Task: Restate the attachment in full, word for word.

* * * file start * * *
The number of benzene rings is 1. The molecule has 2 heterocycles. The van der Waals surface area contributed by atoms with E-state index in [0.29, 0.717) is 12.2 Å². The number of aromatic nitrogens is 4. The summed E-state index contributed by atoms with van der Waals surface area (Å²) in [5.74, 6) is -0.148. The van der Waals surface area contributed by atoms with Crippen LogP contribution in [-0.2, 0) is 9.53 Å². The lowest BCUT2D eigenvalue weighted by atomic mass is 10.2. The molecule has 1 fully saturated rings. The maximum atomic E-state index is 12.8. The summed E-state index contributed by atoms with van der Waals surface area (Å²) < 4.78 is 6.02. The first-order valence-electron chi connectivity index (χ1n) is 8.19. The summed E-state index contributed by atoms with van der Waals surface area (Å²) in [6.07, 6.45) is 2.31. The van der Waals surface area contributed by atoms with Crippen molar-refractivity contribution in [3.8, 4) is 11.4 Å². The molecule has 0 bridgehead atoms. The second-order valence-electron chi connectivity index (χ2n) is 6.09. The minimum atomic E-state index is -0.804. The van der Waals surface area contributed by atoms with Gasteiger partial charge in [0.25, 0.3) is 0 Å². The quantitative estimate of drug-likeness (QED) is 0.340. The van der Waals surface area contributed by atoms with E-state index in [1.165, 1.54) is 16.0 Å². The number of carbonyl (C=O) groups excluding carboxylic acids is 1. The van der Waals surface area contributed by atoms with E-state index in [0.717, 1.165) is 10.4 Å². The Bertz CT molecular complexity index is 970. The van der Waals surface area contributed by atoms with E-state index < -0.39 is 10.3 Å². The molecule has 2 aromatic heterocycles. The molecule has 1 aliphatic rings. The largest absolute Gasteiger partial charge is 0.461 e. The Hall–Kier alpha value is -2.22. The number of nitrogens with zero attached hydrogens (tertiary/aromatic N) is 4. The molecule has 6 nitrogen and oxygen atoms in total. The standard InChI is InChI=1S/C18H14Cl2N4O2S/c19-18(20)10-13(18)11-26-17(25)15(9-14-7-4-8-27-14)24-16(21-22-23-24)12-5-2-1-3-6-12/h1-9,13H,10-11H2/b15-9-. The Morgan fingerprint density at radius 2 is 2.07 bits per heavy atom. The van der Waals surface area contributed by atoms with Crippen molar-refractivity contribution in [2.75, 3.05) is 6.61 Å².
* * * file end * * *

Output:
The number of benzene rings is 1. The molecule has 2 heterocycles. The van der Waals surface area contributed by atoms with E-state index in [0.29, 0.717) is 12.2 Å². The number of aromatic nitrogens is 4. The summed E-state index contributed by atoms with van der Waals surface area (Å²) in [5.74, 6) is -0.148. The van der Waals surface area contributed by atoms with Crippen LogP contribution in [-0.2, 0) is 9.53 Å². The lowest BCUT2D eigenvalue weighted by atomic mass is 10.2. The molecule has 1 fully saturated rings. The maximum atomic E-state index is 12.8. The summed E-state index contributed by atoms with van der Waals surface area (Å²) < 4.78 is 6.02. The first-order valence-electron chi connectivity index (χ1n) is 8.19. The summed E-state index contributed by atoms with van der Waals surface area (Å²) in [6.07, 6.45) is 2.31. The van der Waals surface area contributed by atoms with Crippen molar-refractivity contribution in [3.8, 4) is 11.4 Å². The molecule has 0 bridgehead atoms. The second-order valence-electron chi connectivity index (χ2n) is 6.09. The minimum atomic E-state index is -0.804. The van der Waals surface area contributed by atoms with Gasteiger partial charge in [0.25, 0.3) is 0 Å². The quantitative estimate of drug-likeness (QED) is 0.340. The van der Waals surface area contributed by atoms with E-state index in [1.165, 1.54) is 16.0 Å². The number of carbonyl (C=O) groups excluding carboxylic acids is 1. The van der Waals surface area contributed by atoms with E-state index in [0.717, 1.165) is 10.4 Å². The Bertz CT molecular complexity index is 970. The van der Waals surface area contributed by atoms with E-state index < -0.39 is 10.3 Å². The molecule has 2 aromatic heterocycles. The molecule has 1 aliphatic rings. The largest absolute Gasteiger partial charge is 0.461 e. The Hall–Kier alpha value is -2.22. The number of nitrogens with zero attached hydrogens (tertiary/aromatic N) is 4. The molecule has 6 nitrogen and oxygen atoms in total. The standard InChI is InChI=1S/C18H14Cl2N4O2S/c19-18(20)10-13(18)11-26-17(25)15(9-14-7-4-8-27-14)24-16(21-22-23-24)12-5-2-1-3-6-12/h1-9,13H,10-11H2/b15-9-. The Morgan fingerprint density at radius 2 is 2.07 bits per heavy atom. The van der Waals surface area contributed by atoms with Crippen molar-refractivity contribution in [2.75, 3.05) is 6.61 Å².